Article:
Apologies to any blog readers (any still around?!) for the long silence since my last blog post. To some extent that reflects a very busy time personally and professionally. But it also reflects a lack of time to work through the more fundamental ideas I wanted to explore here. I’ve been thinking alot about capitalism, marxism and liberalism- more to come one day hopefully.
So, with no promises, I’ll try and pick up again more regularly…
Meantime, some thoughts on the First Minister’s recent speech, particularly around Brexit.
Reflections on the FM’s Speech
The First Minister spoke recently to her party conference- you can find out more here.
1. Much to Agree with…
There is much to support in the speech (fair work, nursing bursaries, gender action, exploring public infrastructure etc etc). But if the truth be told in normal times these are pretty standard centre-left social democratic policies and particularly across swathes of Europe.
Its only because the Tory-led UK government is so obnoxious on so many issues that announcing these policies makes SNP/Scotland seem exceptional. That combined with a particularly virulent strand of right wing press and swathes of neo-liberal thought across UK/England (parts anyway). And as I like to point out, the perception is both real and apparent, with many of the claims about the UK from independence supporters poorly informed or flatly untrue. See this for example pointing out that regional inequality isn’t just a UK phenomena, and this which corrects much recent comment on the unique levels of regional inequality in the UK.
That said, the point the FM/SNP/independence supporters want to make is that at the moment, UK government actions make Scotland an exception. I tend to agree- although Wales may want to say ‘hold my beer’. And I share their revulsion (if not their undiscriminating) distaste for many actions on immigration, welfare, disability and housing.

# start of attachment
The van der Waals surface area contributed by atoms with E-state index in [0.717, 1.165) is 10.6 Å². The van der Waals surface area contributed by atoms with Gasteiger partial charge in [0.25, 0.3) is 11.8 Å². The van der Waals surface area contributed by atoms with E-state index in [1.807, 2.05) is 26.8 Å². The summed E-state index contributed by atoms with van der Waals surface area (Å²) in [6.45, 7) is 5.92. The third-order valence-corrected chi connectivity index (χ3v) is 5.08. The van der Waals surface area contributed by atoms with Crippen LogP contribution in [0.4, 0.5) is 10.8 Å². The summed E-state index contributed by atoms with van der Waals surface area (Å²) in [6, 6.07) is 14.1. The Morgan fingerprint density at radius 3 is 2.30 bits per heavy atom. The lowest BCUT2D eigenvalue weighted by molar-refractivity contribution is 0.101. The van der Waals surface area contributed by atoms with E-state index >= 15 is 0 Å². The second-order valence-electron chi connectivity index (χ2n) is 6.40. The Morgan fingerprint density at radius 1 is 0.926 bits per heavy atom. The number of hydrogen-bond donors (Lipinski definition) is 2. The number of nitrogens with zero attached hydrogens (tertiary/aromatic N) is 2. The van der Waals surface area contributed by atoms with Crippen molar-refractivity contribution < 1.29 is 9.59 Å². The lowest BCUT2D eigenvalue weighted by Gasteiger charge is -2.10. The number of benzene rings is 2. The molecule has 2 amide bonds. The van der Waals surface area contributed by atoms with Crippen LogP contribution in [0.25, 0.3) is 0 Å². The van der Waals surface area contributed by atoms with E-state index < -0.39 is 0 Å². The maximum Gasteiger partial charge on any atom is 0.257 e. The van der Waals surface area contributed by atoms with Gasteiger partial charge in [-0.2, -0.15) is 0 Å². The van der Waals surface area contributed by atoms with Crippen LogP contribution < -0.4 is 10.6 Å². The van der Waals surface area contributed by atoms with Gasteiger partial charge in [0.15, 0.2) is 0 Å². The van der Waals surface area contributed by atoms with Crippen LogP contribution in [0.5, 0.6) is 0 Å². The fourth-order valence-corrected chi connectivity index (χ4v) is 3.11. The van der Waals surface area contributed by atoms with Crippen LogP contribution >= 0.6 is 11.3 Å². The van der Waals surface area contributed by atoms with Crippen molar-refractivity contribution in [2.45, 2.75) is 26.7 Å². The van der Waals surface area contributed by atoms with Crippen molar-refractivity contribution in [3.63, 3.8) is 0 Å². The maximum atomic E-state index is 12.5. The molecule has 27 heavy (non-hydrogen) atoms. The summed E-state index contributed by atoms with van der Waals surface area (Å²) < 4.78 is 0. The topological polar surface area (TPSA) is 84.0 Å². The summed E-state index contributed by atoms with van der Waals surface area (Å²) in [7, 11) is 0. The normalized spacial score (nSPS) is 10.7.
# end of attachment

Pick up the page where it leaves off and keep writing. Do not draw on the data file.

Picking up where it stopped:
Thats all fine as far as it goes, and a centre-left positioning works well for the SNP and has done for the last 5 years. But imagine if a Labour government was elected for the UK for any length of time- hard to see the SNP outcompeting it to the left/centre left isn’t it? And if you take that away, you have you got left? I’d say some rather tedious grievance mongering (another decade of that??), calls for new powers (but that strategy has its limits when the SNP is struggling to master them) and the inadequacies of the Growth Commission– neither very honest as claimed nor very insightful. But I digress…
2. Brexit and Positioning
No big surprise that the FM said that, shorn of the rhetoric, that she would have to wait for Brexit to be clearer- what other choices did she have?
If she had called for another referendum this side of Brexit, the UK government would just have said ‘feck off’ again. And to be fair to the UK Government, what government, in the midst of something as complex as Brexit, with the polls showing no majority support for independence or no majority support for a call for a second vote, and with the issue being voted on only 4 years ago, wouldn’t take the same view?
You may wish to argue this position from me/UK government is anti-democratic- I wish you well in that endeavour. Worth saying that Scottish elections continue to show a majority of votes going to parties opposed to independence. Worth also saying that we exercised a legal, fair and decisive vote on the issue in a 3 year campaign that finished just 49 months ago
So, if there is no vote before Brexit, I think there is no vote before 2021, because 2018-2020 will be dealing with Brexit and its aftermath, followed by Scottish elections.
In order of descending likelihood, here is my take in Brexit and its consequences for the SNP and independence (short-term then longer below):
(1) Some form of softer Brexit agreed and the UK leaves. Whilst I think Brexit is a bad idea and will affect some sectors of the economy and some people quite badly, any form of fudged Brexit that delays or softens things, means that I bet most people don’t really notice a ‘big’ dramatic change. Just to be crystal clear, I do think any Brexit makes the economy worse and puts pressure on tax income and spending and I don’t mean to downplay its long-term consequences.
If I’m right, I don’t think that helps the SNP or independence – leaving the EU takes the wind out of the objections for many, particularly if it isn’t obviously a disaster, and is quickly normalised as the new position. There may be ongoing campaigns for EFTA membership but its likely hard to sustain much enthusiasm to march for common product standards.
Again to stress, I am opposed to Brexit, but I think this is most likely option. My sense is that the problem for the SNP and the independence movement is believing their own supercharged rhetoric on Brexit impacts, and I think they are in for a shock if this scenario plays out.